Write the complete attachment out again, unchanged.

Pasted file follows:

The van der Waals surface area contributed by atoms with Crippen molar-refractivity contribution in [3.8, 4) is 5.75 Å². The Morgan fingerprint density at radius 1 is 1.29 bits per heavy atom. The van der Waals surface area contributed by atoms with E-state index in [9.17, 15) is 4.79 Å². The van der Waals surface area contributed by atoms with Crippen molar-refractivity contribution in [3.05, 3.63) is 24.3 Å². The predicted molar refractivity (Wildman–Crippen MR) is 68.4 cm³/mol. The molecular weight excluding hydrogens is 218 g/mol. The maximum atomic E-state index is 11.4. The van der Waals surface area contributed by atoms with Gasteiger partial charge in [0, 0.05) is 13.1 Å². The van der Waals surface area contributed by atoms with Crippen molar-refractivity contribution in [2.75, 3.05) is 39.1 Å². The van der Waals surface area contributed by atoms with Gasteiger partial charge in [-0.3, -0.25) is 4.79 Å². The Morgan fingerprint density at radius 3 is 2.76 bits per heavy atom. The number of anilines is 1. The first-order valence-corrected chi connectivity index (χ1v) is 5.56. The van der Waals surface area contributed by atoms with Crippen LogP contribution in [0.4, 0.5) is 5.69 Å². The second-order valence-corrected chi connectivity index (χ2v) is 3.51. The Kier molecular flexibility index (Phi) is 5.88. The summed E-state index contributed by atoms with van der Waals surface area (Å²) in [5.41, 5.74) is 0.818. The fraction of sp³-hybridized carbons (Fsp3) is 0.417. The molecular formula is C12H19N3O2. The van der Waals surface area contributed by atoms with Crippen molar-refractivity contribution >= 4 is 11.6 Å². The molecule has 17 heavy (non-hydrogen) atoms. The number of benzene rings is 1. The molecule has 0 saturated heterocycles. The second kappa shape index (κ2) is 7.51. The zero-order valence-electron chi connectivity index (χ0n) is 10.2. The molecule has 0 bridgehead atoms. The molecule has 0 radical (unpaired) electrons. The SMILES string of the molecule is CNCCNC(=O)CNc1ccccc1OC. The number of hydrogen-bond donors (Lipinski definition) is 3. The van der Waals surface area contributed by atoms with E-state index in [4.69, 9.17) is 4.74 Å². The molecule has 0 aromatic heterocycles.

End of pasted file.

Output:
The van der Waals surface area contributed by atoms with Crippen molar-refractivity contribution in [3.8, 4) is 5.75 Å². The Morgan fingerprint density at radius 1 is 1.29 bits per heavy atom. The van der Waals surface area contributed by atoms with E-state index in [9.17, 15) is 4.79 Å². The van der Waals surface area contributed by atoms with Crippen molar-refractivity contribution in [3.05, 3.63) is 24.3 Å². The predicted molar refractivity (Wildman–Crippen MR) is 68.4 cm³/mol. The molecular weight excluding hydrogens is 218 g/mol. The maximum atomic E-state index is 11.4. The van der Waals surface area contributed by atoms with Gasteiger partial charge in [0, 0.05) is 13.1 Å². The van der Waals surface area contributed by atoms with Crippen molar-refractivity contribution in [2.75, 3.05) is 39.1 Å². The van der Waals surface area contributed by atoms with Gasteiger partial charge in [-0.3, -0.25) is 4.79 Å². The Morgan fingerprint density at radius 3 is 2.76 bits per heavy atom. The number of anilines is 1. The first-order valence-corrected chi connectivity index (χ1v) is 5.56. The van der Waals surface area contributed by atoms with Crippen LogP contribution in [0.4, 0.5) is 5.69 Å². The second-order valence-corrected chi connectivity index (χ2v) is 3.51. The Kier molecular flexibility index (Phi) is 5.88. The summed E-state index contributed by atoms with van der Waals surface area (Å²) in [5.41, 5.74) is 0.818. The fraction of sp³-hybridized carbons (Fsp3) is 0.417. The molecular formula is C12H19N3O2. The van der Waals surface area contributed by atoms with Crippen molar-refractivity contribution >= 4 is 11.6 Å². The molecule has 17 heavy (non-hydrogen) atoms. The number of benzene rings is 1. The molecule has 0 saturated heterocycles. The second kappa shape index (κ2) is 7.51. The zero-order valence-electron chi connectivity index (χ0n) is 10.2. The molecule has 0 bridgehead atoms. The molecule has 0 radical (unpaired) electrons. The SMILES string of the molecule is CNCCNC(=O)CNc1ccccc1OC. The number of hydrogen-bond donors (Lipinski definition) is 3. The van der Waals surface area contributed by atoms with E-state index in [4.69, 9.17) is 4.74 Å². The molecule has 0 aromatic heterocycles.